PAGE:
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Gypsy moth caterpillar. Link to photo information
Gypsy moth caterpillars and other insect pests are killed by a bacterium discovered in a Maryland forest. Click the image for more information about it.

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Bacterium Curbs Several Insect Pests

By Sharon Durham
May 23, 2007

A bacterium discovered by Agricultural Research Service (ARS) scientists that is toxic to Colorado potato beetle also has been found to be toxic in varying degrees to gypsy moth, small hive beetle and tobacco hornworm.

Microbiologist Phyllis Martin, molecular biologist Dawn Gundersen-Rindal, and entomologist Michael Blackburn at the ARS Insect Biocontrol Laboratory, Beltsville, Md., and chemist Jeffrey Buyer at the Sustainable Agricultural Systems Laboratory in Beltsville found and described the new bacterial species, Chromobacterium suttsuga, now called Chromobacterium subtsugae sp. nov. The group then found that the bacterium displayed toxicity to Colorado potato beetle.

The findings are published in the May issue of the International Journal of Systematic and Evolutionary Microbiology.

Soil rich in decomposed hemlock leaves, collected from the Catoctin Mountain region in central Maryland, was the source of the new species. The team isolated the microbe by suspending samples of forest soil in water and then plating it directly on growth medium that doesn't contain glucose. Bacteria in the samples initially formed small and cream-colored colonies, which gradually turned to light-to-dark violet from the center of the colony outward.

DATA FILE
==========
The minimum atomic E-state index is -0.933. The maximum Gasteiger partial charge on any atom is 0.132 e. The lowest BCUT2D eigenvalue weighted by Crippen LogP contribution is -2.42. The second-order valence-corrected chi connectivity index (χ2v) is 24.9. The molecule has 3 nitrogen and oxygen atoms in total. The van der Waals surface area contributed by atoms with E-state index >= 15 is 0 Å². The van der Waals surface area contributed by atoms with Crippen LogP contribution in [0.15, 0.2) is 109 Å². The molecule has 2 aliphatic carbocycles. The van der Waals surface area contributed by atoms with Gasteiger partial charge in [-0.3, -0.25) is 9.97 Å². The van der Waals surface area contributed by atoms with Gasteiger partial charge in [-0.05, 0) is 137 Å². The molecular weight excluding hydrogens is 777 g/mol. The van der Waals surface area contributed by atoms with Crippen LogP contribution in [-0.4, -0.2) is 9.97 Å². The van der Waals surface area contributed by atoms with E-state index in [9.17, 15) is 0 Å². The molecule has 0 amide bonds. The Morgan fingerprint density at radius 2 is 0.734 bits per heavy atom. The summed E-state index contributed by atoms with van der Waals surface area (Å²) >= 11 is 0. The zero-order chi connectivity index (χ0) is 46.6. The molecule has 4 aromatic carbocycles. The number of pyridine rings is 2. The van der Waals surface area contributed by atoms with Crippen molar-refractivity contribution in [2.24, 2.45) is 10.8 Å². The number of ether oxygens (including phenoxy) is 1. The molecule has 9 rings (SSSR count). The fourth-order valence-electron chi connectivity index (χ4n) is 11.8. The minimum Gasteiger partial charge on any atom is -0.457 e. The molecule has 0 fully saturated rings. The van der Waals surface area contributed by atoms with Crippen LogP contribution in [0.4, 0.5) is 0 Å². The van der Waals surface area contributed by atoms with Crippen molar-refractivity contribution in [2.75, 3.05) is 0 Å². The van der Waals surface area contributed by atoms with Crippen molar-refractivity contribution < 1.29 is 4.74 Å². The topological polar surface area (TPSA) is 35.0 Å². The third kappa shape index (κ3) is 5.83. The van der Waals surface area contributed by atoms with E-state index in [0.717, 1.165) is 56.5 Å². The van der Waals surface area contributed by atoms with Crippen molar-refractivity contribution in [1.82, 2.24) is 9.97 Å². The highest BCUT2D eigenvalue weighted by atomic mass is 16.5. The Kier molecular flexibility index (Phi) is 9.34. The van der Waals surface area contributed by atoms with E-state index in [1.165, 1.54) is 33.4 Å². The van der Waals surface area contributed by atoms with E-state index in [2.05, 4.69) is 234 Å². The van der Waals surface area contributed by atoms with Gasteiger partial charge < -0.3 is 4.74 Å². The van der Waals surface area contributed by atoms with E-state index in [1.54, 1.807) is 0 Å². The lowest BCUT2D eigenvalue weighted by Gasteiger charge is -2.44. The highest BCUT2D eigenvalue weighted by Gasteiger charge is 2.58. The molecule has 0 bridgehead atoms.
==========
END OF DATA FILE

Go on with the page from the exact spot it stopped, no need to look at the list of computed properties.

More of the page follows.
Fifty percent of small hive beetles died within five days when fed a pollen-based diet containing the bacteria, and the survivors weighed only 10 percent as much as small hive beetles that weren't exposed to the bacteria. Tobacco hornworm and gypsy moth weren't killed by the bacteria, but their weights were drastically reduced due to feeding inhibition. Weights of tobacco hornworms that were fed the bacteria-laced diet were drastically reduced—24 milligrams for bacteria-treated insects compared to 119 milligrams for insects that didn't eat the bacteria. Gypsy moths eating the bacteria weighed 40 percent less than gypsy moths that weren't fed the bacteria.

Martin and her colleagues will work to isolate the toxin from the bacteria. Insects usually develop resistance to toxic substances, so it is important to identify new toxins.

In previous studies conducted by Martin, Chromobacterium subtsugae sp. nov. was also found to be toxic, in varying degrees, to western corn rootworm, southern corn rootworm and diamondback moth.

ARS is the U.S. Department of Agriculture's chief scientific research agency.